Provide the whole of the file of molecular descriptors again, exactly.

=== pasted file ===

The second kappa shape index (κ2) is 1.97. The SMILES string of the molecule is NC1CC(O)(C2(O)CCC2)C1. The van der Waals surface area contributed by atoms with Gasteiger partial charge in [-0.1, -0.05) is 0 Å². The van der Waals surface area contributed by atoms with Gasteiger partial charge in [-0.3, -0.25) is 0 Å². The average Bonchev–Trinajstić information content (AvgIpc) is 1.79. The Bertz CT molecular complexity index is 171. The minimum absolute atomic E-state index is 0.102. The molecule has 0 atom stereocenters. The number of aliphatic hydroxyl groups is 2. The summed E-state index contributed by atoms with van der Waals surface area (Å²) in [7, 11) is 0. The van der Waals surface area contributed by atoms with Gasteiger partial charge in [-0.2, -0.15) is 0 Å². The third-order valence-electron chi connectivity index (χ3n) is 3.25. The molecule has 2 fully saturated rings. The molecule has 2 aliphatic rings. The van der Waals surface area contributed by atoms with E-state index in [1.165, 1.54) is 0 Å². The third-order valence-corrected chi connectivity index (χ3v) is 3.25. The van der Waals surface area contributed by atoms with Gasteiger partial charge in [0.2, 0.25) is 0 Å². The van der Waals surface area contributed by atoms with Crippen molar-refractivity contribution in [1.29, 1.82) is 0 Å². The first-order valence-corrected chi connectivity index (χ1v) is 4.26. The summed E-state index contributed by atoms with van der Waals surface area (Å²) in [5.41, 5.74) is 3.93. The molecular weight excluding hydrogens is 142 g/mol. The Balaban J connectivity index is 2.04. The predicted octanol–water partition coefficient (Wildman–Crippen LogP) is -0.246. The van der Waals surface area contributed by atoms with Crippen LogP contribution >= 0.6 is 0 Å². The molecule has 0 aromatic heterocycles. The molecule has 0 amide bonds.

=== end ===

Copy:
The second kappa shape index (κ2) is 1.97. The SMILES string of the molecule is NC1CC(O)(C2(O)CCC2)C1. The van der Waals surface area contributed by atoms with Gasteiger partial charge in [-0.1, -0.05) is 0 Å². The van der Waals surface area contributed by atoms with Gasteiger partial charge in [-0.3, -0.25) is 0 Å². The average Bonchev–Trinajstić information content (AvgIpc) is 1.79. The Bertz CT molecular complexity index is 171. The minimum absolute atomic E-state index is 0.102. The molecule has 0 atom stereocenters. The number of aliphatic hydroxyl groups is 2. The summed E-state index contributed by atoms with van der Waals surface area (Å²) in [7, 11) is 0. The van der Waals surface area contributed by atoms with Gasteiger partial charge in [-0.2, -0.15) is 0 Å². The third-order valence-electron chi connectivity index (χ3n) is 3.25. The molecule has 2 fully saturated rings. The molecule has 2 aliphatic rings. The van der Waals surface area contributed by atoms with E-state index in [1.165, 1.54) is 0 Å². The third-order valence-corrected chi connectivity index (χ3v) is 3.25. The van der Waals surface area contributed by atoms with Gasteiger partial charge in [0.2, 0.25) is 0 Å². The van der Waals surface area contributed by atoms with Crippen molar-refractivity contribution in [1.29, 1.82) is 0 Å². The first-order valence-corrected chi connectivity index (χ1v) is 4.26. The summed E-state index contributed by atoms with van der Waals surface area (Å²) in [5.41, 5.74) is 3.93. The molecular weight excluding hydrogens is 142 g/mol. The Balaban J connectivity index is 2.04. The predicted octanol–water partition coefficient (Wildman–Crippen LogP) is -0.246. The van der Waals surface area contributed by atoms with Crippen LogP contribution >= 0.6 is 0 Å². The molecule has 0 aromatic heterocycles. The molecule has 0 amide bonds.